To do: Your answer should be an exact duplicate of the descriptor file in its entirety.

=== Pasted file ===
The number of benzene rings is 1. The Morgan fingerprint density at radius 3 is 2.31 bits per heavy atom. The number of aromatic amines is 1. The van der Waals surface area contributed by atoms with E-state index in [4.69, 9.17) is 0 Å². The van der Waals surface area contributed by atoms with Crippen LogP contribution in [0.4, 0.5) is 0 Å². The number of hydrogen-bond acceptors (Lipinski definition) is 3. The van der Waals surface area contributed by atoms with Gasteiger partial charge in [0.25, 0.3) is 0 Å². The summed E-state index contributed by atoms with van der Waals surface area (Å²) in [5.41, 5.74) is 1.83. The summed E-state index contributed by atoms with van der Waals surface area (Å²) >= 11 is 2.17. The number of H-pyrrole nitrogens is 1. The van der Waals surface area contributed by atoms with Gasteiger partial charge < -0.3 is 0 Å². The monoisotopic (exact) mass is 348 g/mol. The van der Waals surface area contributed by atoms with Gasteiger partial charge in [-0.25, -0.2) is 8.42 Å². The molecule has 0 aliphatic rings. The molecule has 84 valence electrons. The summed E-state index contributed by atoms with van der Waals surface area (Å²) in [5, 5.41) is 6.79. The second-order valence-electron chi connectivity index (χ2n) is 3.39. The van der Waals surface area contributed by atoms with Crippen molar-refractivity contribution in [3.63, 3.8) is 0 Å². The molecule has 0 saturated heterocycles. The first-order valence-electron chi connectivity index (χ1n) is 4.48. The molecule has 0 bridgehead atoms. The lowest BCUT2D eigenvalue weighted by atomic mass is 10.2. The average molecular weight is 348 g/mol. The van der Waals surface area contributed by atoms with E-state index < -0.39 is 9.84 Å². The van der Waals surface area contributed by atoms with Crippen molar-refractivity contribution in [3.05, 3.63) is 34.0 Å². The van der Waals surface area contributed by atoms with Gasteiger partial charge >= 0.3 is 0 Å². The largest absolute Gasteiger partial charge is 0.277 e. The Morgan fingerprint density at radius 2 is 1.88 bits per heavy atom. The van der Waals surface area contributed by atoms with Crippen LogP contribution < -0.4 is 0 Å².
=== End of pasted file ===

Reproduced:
The number of benzene rings is 1. The Morgan fingerprint density at radius 3 is 2.31 bits per heavy atom. The number of aromatic amines is 1. The van der Waals surface area contributed by atoms with E-state index in [4.69, 9.17) is 0 Å². The van der Waals surface area contributed by atoms with Crippen LogP contribution in [0.4, 0.5) is 0 Å². The number of hydrogen-bond acceptors (Lipinski definition) is 3. The van der Waals surface area contributed by atoms with Gasteiger partial charge in [0.25, 0.3) is 0 Å². The summed E-state index contributed by atoms with van der Waals surface area (Å²) in [5.41, 5.74) is 1.83. The summed E-state index contributed by atoms with van der Waals surface area (Å²) >= 11 is 2.17. The number of H-pyrrole nitrogens is 1. The van der Waals surface area contributed by atoms with Gasteiger partial charge < -0.3 is 0 Å². The monoisotopic (exact) mass is 348 g/mol. The van der Waals surface area contributed by atoms with Gasteiger partial charge in [-0.25, -0.2) is 8.42 Å². The molecule has 0 aliphatic rings. The molecule has 84 valence electrons. The summed E-state index contributed by atoms with van der Waals surface area (Å²) in [5, 5.41) is 6.79. The second-order valence-electron chi connectivity index (χ2n) is 3.39. The van der Waals surface area contributed by atoms with Crippen molar-refractivity contribution in [3.63, 3.8) is 0 Å². The molecule has 0 saturated heterocycles. The first-order valence-electron chi connectivity index (χ1n) is 4.48. The molecule has 0 bridgehead atoms. The lowest BCUT2D eigenvalue weighted by atomic mass is 10.2. The average molecular weight is 348 g/mol. The van der Waals surface area contributed by atoms with E-state index < -0.39 is 9.84 Å². The van der Waals surface area contributed by atoms with Crippen molar-refractivity contribution in [3.05, 3.63) is 34.0 Å². The van der Waals surface area contributed by atoms with Gasteiger partial charge >= 0.3 is 0 Å². The largest absolute Gasteiger partial charge is 0.277 e. The Morgan fingerprint density at radius 2 is 1.88 bits per heavy atom. The van der Waals surface area contributed by atoms with Crippen LogP contribution < -0.4 is 0 Å².